Amid the emotions and the political rhetoric surrounding the Supreme Court’s overturning of Roe v. Wade, a particular point deserves more attention than it gets.
Chief Justice John Roberts voted to uphold the Mississippi law reducing the period in which abortion would be lawful, while rejecting the overruling of Roe v. Wade. So the vote was 6-3 for the case itself, but the court overturned Roe by a 5-4 margin. America should take note of Roberts’ opinion. He summarized it by saying
Both the Court’s opinion and the dissent display a relentless freedom from doubt on the legal issue that I cannot share. I am not sure, for example, that a ban on terminating a pregnancy from the moment of conception must be treated the same under the Constitution as a ban after fifteen weeks. A thoughtful Member of this Court once counseled that the difficulty of a question “admonishes us to observe the wise limitations on our function and to confine ourselves to deciding only what is necessary to the disposition of the immediate case.” … I would decide the question we granted review to answer—whether the previously recognized abortion right bars all abortion restrictions prior to viability, such that a ban on abortions after fifteen weeks of pregnancy is necessarily unlawful. The answer to that question is no, and there is no need to go further to decide this case.
This opinion raises three points. First, Roberts acknowledges uncertainty in his mind, and the “difficulty” of the abortion question. Thus he keeps his pronouncement within his competence and the court’s duty – constitutional analysis – and minimizes his reach beyond that.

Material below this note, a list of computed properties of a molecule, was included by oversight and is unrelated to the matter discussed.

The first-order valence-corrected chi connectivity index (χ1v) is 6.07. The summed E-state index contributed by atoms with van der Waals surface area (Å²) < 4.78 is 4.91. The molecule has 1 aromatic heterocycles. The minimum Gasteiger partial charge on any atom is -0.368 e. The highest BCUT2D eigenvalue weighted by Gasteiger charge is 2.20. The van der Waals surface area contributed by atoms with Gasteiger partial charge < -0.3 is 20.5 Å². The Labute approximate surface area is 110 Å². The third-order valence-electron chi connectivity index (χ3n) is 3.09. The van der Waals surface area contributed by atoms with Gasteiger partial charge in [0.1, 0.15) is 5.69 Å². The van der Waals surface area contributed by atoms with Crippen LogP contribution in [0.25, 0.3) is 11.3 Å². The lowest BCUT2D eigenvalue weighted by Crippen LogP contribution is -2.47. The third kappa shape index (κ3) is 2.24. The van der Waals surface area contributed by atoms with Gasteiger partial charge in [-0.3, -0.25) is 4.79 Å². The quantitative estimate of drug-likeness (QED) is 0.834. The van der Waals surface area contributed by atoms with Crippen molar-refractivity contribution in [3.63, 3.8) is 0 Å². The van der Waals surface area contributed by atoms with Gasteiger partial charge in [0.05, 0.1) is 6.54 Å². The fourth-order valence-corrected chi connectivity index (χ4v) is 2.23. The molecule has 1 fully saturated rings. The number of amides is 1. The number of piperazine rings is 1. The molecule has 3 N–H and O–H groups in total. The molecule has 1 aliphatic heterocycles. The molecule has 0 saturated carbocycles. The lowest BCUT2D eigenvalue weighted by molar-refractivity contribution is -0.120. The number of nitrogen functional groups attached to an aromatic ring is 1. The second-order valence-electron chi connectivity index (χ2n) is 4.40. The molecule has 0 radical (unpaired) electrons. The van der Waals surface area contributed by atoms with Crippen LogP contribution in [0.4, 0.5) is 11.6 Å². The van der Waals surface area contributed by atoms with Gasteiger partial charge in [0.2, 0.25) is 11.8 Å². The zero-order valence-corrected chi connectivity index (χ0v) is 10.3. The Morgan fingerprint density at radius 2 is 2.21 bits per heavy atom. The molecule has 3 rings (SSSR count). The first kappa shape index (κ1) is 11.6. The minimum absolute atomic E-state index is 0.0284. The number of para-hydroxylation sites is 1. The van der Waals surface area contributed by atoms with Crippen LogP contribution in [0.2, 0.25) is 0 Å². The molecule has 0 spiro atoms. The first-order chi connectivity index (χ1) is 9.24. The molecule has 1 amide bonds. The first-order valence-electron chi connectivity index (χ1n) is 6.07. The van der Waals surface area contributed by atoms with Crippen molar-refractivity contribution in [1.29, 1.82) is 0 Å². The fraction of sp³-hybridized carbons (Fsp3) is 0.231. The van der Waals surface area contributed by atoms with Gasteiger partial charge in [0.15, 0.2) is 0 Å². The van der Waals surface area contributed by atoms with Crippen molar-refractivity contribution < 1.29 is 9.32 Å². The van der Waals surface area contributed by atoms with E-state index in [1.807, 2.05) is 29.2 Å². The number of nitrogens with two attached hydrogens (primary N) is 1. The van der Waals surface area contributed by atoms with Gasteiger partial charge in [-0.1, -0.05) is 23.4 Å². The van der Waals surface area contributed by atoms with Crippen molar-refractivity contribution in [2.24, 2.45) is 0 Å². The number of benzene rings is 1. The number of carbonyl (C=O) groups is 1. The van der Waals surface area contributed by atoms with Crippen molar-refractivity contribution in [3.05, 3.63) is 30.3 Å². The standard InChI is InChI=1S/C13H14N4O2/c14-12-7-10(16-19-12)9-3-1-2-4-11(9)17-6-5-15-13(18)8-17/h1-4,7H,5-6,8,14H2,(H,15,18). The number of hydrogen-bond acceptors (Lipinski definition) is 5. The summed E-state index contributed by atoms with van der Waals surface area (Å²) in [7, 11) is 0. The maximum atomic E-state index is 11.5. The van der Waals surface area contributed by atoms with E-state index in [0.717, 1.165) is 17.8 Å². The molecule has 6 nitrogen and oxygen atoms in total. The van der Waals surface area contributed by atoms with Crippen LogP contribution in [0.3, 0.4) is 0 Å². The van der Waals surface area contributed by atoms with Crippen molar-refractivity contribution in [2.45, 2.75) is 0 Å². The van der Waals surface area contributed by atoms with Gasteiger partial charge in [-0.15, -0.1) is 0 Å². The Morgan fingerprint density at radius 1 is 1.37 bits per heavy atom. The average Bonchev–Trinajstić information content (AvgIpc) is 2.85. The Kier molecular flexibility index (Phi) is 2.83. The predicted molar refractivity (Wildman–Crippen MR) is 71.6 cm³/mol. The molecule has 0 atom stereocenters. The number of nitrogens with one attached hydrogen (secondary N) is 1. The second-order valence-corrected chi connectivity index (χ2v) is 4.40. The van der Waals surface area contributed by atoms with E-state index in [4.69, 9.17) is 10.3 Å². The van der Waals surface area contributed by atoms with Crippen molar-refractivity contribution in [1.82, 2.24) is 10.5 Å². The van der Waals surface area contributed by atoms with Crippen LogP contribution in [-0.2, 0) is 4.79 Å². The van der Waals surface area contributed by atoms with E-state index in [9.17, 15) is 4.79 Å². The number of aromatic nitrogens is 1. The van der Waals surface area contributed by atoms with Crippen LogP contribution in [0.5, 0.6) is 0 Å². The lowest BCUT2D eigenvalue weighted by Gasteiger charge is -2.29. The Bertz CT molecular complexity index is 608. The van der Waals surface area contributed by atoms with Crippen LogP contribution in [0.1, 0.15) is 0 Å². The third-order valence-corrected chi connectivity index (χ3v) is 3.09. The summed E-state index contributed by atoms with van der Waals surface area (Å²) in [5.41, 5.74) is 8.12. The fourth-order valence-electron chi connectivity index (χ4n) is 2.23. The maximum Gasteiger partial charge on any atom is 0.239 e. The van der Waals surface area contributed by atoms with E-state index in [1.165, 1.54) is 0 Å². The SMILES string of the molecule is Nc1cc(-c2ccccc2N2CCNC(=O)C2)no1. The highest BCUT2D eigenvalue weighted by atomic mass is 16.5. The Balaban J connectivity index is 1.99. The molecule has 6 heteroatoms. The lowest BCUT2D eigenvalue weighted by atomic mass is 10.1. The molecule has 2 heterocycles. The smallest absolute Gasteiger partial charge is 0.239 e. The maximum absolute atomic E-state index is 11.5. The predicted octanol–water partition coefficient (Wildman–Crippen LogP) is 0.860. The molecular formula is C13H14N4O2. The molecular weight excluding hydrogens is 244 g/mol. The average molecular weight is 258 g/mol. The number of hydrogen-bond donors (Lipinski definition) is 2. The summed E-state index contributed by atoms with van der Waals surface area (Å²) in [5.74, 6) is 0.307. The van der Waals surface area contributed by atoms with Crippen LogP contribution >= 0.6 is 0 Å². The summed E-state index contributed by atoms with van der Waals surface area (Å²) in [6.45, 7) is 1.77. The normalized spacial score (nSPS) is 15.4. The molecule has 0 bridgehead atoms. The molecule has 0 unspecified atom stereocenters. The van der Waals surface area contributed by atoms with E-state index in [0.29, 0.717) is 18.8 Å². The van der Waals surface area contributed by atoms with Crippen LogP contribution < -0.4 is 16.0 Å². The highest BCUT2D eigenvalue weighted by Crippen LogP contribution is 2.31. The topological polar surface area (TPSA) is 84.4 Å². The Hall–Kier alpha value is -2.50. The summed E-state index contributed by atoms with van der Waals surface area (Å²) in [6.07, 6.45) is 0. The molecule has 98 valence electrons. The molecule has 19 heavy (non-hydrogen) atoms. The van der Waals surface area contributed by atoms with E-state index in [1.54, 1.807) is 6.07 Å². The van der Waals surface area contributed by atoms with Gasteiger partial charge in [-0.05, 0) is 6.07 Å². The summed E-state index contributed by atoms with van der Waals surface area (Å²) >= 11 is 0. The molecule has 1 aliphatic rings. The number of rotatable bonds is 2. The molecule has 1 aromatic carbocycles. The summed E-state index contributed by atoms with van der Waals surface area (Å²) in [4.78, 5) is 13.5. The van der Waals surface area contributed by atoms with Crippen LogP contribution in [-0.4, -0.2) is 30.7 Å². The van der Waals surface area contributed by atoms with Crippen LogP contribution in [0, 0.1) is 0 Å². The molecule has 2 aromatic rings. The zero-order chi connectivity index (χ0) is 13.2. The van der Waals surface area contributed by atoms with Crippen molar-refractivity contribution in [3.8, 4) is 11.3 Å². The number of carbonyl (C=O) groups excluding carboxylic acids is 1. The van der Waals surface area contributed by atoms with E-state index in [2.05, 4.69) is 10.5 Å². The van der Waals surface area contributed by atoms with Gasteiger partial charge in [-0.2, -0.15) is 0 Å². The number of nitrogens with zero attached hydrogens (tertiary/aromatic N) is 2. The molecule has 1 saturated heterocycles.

Second, he maintains his well-known judicial restraint, to decide “only what is necessary to the disposition of the immediate case.” Whether or not the Roe decision itself reflected that discipline, his stance is principled and independent of the political issue at hand.
Third, his respect for the difficulty of the issue and to the limits on his own role amount to a deference to public discourse. It is overall an ugly discourse today, but it cannot be improved by any formal body, no matter the trappings of ordained wisdom. We are all just people, and even the Supreme Court, in all its legal expertise, is limited to that realm in its authority.
For some time, it was hard to find the court’s vote count laid out in the news. Surely one reason for the scarce and delayed coverage is that it’s complicated, and the media dislikes explanations of more than one line. Also, the least complexity serves neither of the partisan arguments. A CNN analysis piece three days afterward cited Roberts as losing to the conservatives. So does a Wall Street Journal op-ed. The media, it seems, agrees with the politicians that the bottom line is “which side won.”
So voices on the left variously call to codify abortion rights in Congress, or to expand the Supreme Court. Justice Clarence Thomas wants to apply his view that “due process” has been expanded to confer non-existent “substantive” rights, to reconsider rights to gay marriage and contraception. In short, “both sides” are dead set on actions that will provoke the other’s reaction, which will only extend and deepen polarization and animosity in public discourse.
Roberts lost this particular point of judgement. And had he won his point, it may well be true that he would only have “put off the day” when Roe was directly up for a yay-nay vote. His deepest motive, it has been said, is to preserve the Supreme Court’s status as generally accepted arbiter of Constitutionality of the laws. Whatever one’s politics or emotional commitments, America needs a voice focused on consensus. All too few in public power are trying to preserve space for it, and all too few show any interest in it as they pursue office. If more of us look for this motive as we choose our leaders, we just might save America. Every effort matters, and Chief Justice Roberts’ deserves recognition and emulation.